April 2015: Renewed isolation of Öcalan
Less than two weeks after Prime Minister Davutoğlu’s Newroz speech, news broke that President Erdoğan had overpowered the government: on April 5, 2015, Abdullah Öcalan was once again completely isolated in Imrali prison. The most important advocate for peace had once again been confined to the four walls of his prison cell. The president had seized power in violation of the constitution. He had canceled the entire peace process.
June 2015: Erdoğan loses the election.
The election campaign in Turkey in the spring of 2015 was characterized by acts of violence, mainly directed against the HDP. A brutal bomb attack by ISIS interrupted the HDP’s last mass meeting in Amed (Diyarbakır). Party leader Selahattin Demirtaş was on the podium when the bomb went off. I was impressed by the composure he showed.
When Turkey’s voters went to the polls on June 7, 2015, the ruling Justice and Development Party (AKP) and President Erdoğan had one goal: to have 330 representatives in Parliament. This majority was needed to change the constitution and introduce presidential rule. The election was to legalize Erdoğan’s abuse of power. He displayed great confidence in the run-up to the election.
June 7, 2015: Disaster strikes for president Erdoğan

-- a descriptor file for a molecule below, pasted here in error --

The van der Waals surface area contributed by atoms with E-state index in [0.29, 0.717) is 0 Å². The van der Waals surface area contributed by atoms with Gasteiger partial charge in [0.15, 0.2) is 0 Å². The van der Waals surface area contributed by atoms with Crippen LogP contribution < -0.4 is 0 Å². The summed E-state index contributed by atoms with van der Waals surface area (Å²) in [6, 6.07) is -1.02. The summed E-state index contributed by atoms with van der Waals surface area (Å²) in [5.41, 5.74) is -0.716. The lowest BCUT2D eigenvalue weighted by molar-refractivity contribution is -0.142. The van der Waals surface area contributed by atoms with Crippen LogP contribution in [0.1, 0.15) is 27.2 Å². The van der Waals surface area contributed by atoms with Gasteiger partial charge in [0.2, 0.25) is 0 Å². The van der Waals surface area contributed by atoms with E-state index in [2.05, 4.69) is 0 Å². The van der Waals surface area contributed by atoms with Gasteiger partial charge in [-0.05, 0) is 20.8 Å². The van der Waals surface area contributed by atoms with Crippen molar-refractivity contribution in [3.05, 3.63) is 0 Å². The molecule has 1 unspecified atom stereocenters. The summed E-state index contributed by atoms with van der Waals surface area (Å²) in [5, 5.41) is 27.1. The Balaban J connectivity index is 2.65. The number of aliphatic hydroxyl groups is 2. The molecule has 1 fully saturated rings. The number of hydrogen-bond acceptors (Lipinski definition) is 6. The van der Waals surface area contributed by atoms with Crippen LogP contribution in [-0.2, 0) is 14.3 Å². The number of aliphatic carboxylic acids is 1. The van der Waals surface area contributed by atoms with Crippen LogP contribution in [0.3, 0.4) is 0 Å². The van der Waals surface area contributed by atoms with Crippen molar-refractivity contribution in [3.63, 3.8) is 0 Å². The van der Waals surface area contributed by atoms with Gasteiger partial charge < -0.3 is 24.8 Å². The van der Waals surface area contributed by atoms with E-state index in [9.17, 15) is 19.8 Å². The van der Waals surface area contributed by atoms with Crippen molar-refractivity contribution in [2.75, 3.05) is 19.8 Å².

The AKP lost almost a fifth of the support it had had during the previous election and gained only 258 seats in parliament. This setback was made even more severe as the HDP broke the 10 percent threshold. Figen Yüksekdağ, Selahattin Demirtaş and their party colleagues won the election. Had Turkey been a democracy, everyone would have accepted the clear message from voters: We do not want a one-party government, and we don’t want presidential rule either.
But President Erdoğan did not accept the voters’ decision. He decided that there would be a new election on November 1 and restarted his election campaign by announcing, on July 24, a new war on terror – both against Daesh (ISIS) in Syria and against the PKK.
Four days later, NATO held a summit in Brussels, where the NATO secretary general Jens Stoltenberg announced that all of NATO stood behind Turkey in this new war: “All allies expressed their strong support for Turkey and we all stand united in solidarity with Turkey.”
After a few near-symbolic sorties against Daesh-controlled areas in Syria, Erdoğan ordered the pilots to concentrate their airstrikes on Kurdish areas in Turkey, Syria and Iraq. The village of Zergele in northern Iraq became one of the first targets of bombing under Erdoğan’s new “war on terror”. Nine civilians were killed in this first attack. Later, I saw the ruins of the six houses that had been destroyed.
Six months after the attack, I met Firsat Sofi Ali (1978 – 2020) in Hewlêr (Erbil). He belonged to Masoud Barzani’s Kurdistan Democratic Party (KDP) and was a member of the regional parliament. Ali was from Zergele and visited the village right after the Turkish attack.
“There were only civilians in our village”, he said. “After the attack on Zergele, we have now had eight years of state terror and war. You can like or dislike Abdullah Öcalan. And many more than NATO chief Stoltenberg and President Erdoğan see him as a dangerous enemy. But even they should realize today that there is no path to peace in Turkey without Öcalan’s re-engagement in the negotiations. The release of Öcalan is the first step.”
- Erling Folkvord is a journalist and author, a member of the Norwegian Red Party, a former member of the Norwegian parliament, the leader of Solidarity with Kurdistan and a member of Oslo City Council.